I was quite curious as to how one would write a scene with characters singing a song, musical style. Do we just include “singing” as an action within the handy parentheses? Or is there some other formatting we must use? And how much mention are we supposed to give to the music itself?
— Adam Scott
For movies and television, the convention is to put the lyrics in italics. It’s probably helpful to include a “(singing)” parenthetical the first time you do it, because some readers may not catch it otherwise. And yes, dialogue in italics can also be used for foreign languages, so you’ll need to make sure it’s clear in context.
Here’s where the former graphic designer in me resurfaces. Screenplays are written in 12-pt. Courier, which is not the most attractive typeface in the world, but certainly sturdy and readable. There’s an italic form of Courier that’s rounded and a little more like handwriting, which would be quite suitable for lyrics.
However, the “italic” form of Courier you find on most computers is really just normal Courier with a slant effect applied (called “oblique”), and it seriously blows. It’s ugly on screen. It’s ugly printed.
It’s impossible to write beautiful lyrics in such an ugly typeface.
So, having written lyrics in many of my scripts, I’ve come to use a different typeface altogether for the songs. For Big Fish, I used 11 pt. Stone Sans Italic. For Charlie and Corpse Bride, I switched to 11 pt. Verdana Italic, because I needed to send those scripts in as .pdf files, and you can safely count on just about any computer having Verdana installed.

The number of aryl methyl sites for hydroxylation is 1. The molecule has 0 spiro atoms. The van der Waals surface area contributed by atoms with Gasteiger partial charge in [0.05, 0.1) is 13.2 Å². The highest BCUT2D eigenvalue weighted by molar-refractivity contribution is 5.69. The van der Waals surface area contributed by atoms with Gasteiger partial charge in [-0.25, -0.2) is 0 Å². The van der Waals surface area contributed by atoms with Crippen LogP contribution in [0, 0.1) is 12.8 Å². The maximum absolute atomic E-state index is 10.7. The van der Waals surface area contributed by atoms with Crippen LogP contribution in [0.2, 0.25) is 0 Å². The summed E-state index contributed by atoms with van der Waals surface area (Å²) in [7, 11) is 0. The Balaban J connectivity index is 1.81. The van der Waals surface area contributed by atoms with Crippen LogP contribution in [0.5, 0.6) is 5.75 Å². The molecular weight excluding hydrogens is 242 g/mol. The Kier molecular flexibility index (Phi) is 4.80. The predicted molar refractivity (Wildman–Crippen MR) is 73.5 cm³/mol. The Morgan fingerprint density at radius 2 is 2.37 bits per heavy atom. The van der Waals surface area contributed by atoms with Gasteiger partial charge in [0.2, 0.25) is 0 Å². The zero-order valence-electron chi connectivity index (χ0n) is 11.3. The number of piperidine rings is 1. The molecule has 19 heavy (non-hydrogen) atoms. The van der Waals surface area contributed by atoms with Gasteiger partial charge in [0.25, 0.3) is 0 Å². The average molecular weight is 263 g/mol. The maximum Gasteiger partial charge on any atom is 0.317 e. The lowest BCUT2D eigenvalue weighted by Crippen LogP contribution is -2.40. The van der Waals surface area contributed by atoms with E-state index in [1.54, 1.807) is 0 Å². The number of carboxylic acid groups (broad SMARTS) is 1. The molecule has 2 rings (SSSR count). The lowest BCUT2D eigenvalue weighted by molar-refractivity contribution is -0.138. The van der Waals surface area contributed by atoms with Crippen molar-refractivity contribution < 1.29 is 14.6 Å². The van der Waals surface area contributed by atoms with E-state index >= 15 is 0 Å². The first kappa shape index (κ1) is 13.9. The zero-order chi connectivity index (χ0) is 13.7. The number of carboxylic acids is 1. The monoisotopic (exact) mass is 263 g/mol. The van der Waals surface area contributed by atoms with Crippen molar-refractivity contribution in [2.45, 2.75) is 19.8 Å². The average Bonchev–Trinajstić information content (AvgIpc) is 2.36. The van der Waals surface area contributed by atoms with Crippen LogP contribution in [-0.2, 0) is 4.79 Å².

Why 11 pt., when the main text is set at 12 pt.? That’s because Verdana looks much bigger than Courier when set at the same point size. You’re also more likely to get a full lyric line in without a break at that size. (Although I feel no guilt cheating a margin slightly to avoid a break in any event.)
Some scripts I’ve read will include a slash “/” at the end of each sung line. I don’t find that helpful, so I never use it.
In terms of talking about the music, your best bet is to describe the general style and tone, such as “bright, Sousa-like march” or “melancholy dirge.” You can give an example if it’s particularly apt, but I’d avoid a reference that makes the reader stop and think, “Hmm, how does that go?”
Note that the convention for songs in stage musicals is completely different. For those, lyrics are placed in uppercase along the left margin. You can see examples of the format in the templates for Final Draft or Screenwriter.